PERCUTANEOUS NEPHROLITHOTOMY SURGERY IN INDIA
Percutaneous nephrolithotomy, or PCNL, is a procedure for removing medium-sized or larger renal calculi (kidney stones) from the patient’s urinary tract by means of an nephroscope passed into the kidney through a track created in the patient’s back. PCNL was first performed in Sweden in 1973 as a less invasive alternative to open surgery on the kidneys. The term “percutaneous” means that the procedure is done through the skin. Nephrolithotomy is a term formed from two Greek words that mean “kidney” and “removing stones by cutting.”
Purpose Surgery in india
AThe purpose of PCNL is the removal of renal calculi in order to relieve pain, bleeding into or obstruction of the urinary tract, and/or urinary tract infections resulting from blockages. Kidney stones range in size from microscopic groups of crystals to objects as large as golf balls. Most calculi, however, pass through the urinary tract without causing problems.
Renal calculi are formed when the urine becomes supersaturated (overloaded) with mineral compounds that can form stones. This supersaturation may occur because the patient has low urinary output, is excreting too much salt, or has very acid urine. Urolithiasis is the medical term for the formation of kidney stones; the word is also sometimes used to refer to disease conditions associated with kidney stones.
There are several different types of kidney stones, in terms of chemical composition : –
- Calcium oxalate calculi : – About 80% of calculi found in patients are formed from calcium combined with oxalate, which is a salt formed from oxalic acid. Some foods, such as rhubarb and spinach, are high in oxalic acid. Oxalic acid is also formed in the body when vitamin C is broken down. Oxalic acid is ordinarily excreted through the urine but may be absorbed in large amounts due to chronic pancreatic disease or surgery involving the small intestine.
- Uric acid calculi : – These stones develop from crystals of uric acid that form in highly acidic urine.
- Uric acid calculi account for about 5% of kidney stones. In addition, some kidney stones are a combination of calcium oxalate and uric acid crystals.
- Cystine calculi : – Cystine calculi represent about 2% of kidney stones. Cystine is an amino acid found in proteins that may form hexagonal crystals in the urine when it is excreted in excessive amounts. Kidney stones made of cystine indicate that the patient has cystinuria, a hereditary condition in which the kidneys do not reabsorb this amino acid.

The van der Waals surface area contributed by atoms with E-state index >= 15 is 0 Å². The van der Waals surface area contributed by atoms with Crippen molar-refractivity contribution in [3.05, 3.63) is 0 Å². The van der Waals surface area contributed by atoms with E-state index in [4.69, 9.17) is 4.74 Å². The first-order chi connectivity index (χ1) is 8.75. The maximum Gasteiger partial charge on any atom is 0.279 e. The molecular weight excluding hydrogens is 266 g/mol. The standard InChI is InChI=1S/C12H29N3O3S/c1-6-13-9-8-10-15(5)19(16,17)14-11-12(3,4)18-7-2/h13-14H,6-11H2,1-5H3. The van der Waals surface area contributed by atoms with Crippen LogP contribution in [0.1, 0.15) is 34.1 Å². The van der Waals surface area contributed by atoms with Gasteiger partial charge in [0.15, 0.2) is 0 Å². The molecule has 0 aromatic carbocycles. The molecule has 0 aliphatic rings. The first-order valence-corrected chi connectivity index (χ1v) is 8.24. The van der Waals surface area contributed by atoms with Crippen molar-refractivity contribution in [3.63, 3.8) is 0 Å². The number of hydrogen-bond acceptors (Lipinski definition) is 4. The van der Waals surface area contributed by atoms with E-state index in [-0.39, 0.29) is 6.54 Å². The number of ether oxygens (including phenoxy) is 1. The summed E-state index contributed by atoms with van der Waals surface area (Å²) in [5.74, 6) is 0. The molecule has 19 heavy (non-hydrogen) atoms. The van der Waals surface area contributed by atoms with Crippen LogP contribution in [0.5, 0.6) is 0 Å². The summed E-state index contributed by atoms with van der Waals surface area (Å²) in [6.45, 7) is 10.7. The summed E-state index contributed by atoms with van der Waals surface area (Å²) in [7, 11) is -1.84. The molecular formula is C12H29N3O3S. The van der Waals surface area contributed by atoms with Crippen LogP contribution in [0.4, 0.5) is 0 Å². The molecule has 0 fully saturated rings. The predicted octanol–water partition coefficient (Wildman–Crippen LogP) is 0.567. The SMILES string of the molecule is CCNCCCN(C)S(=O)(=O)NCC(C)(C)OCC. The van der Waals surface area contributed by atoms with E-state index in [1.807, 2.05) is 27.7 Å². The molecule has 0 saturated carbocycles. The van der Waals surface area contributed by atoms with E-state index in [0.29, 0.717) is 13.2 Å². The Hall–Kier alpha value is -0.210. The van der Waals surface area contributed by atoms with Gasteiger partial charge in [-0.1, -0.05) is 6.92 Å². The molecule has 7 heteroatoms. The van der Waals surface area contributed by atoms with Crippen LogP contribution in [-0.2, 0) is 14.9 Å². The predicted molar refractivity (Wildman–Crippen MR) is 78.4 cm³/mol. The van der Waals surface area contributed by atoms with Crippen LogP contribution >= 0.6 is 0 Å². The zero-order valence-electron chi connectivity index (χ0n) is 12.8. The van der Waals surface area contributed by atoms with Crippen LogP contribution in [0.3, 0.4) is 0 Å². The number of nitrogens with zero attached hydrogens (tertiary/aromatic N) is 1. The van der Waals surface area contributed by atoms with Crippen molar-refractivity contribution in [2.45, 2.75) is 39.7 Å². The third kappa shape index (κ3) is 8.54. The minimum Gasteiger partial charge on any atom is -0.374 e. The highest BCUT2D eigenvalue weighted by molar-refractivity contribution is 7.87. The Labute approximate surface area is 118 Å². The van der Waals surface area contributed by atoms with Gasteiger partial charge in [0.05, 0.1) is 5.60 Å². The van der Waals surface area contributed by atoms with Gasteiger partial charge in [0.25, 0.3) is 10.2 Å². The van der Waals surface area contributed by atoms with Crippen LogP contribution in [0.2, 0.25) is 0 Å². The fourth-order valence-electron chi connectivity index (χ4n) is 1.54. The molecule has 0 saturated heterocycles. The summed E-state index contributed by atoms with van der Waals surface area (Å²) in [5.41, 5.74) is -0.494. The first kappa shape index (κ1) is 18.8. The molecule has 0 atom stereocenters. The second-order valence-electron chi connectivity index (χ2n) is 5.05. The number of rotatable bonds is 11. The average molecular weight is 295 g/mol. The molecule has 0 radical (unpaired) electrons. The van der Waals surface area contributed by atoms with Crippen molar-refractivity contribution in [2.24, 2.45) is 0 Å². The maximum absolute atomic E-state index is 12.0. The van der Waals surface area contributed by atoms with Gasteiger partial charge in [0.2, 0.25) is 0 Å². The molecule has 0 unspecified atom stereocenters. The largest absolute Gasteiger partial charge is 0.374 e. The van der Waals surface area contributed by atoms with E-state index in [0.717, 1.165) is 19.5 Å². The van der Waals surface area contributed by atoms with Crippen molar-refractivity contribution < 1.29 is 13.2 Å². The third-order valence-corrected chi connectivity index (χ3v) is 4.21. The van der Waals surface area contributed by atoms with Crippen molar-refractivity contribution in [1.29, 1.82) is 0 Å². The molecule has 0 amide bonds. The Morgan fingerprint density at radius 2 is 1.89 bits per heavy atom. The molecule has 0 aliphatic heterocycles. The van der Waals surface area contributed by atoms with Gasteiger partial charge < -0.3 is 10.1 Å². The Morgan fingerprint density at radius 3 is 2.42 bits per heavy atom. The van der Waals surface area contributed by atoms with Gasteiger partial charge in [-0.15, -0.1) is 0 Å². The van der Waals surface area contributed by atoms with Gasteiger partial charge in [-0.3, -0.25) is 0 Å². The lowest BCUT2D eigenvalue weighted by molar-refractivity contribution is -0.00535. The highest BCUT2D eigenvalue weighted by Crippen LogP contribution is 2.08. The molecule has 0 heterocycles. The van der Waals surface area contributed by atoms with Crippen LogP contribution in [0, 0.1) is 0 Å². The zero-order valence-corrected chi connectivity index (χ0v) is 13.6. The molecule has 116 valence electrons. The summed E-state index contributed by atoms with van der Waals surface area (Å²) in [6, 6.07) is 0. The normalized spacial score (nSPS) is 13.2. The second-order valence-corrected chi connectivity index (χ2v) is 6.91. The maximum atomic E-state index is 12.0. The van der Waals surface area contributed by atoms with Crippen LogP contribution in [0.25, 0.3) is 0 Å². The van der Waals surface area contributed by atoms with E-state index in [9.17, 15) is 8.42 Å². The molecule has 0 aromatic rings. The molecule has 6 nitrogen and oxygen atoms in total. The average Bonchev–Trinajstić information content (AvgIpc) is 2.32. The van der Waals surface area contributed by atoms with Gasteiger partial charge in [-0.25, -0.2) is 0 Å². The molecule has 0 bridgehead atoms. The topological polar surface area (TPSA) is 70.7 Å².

- Struvite calculi : – Struvite is a hard crystalline form of magnesium aluminum phosphate. Kidney stones made of this substance are formed in patients with urinary tract infections caused by certain types of bacteria. Struvite calculi are also known as infection calculi for this reason.
- Staghorn calculi. Staghorn calculi are large branched calculi composed of struvite. They are often discussed separately because their size and shape complicate their removal from the urinary tract.
- Male sex.
- Family history. Having a first-degree relative with urolithiasis increases a person’s risk of developing kidney stones.
- Age over 30.
- Diet. People whose diet is high in protein or who eat foods rich in oxalate are more likely to develop kidney stones.
- Dehydration. People who do not drink enough fluid each day to replace what is lost through perspiration and excretion produce very concentrated urine. It is easier for crystals to form in concentrated than in dilute urine, and to grow into kidney stones.
- Metabolic disorders affecting the body’s excretion of salt or its absorption of calcium or oxalate. Most cases of urolithiasis in children are related to metabolic disorders.
- Intestinal bypass surgery and ostomies. People who have had these surgical procedures lose larger than average amounts of water from the digestive tract.
Demographics Surgery in india
kidney stones are found in about 1% of bodies at autopsy. An estimated 10% of the population will suffer from kidney stones at some point in life. For reasons that are not yet known, Although more men develop renal calculi in general than women, more women develop infection calculi than men. In terms of age groups, most people with urolithiasis are between the ages of 20 and 40; kidney stones are rare in children.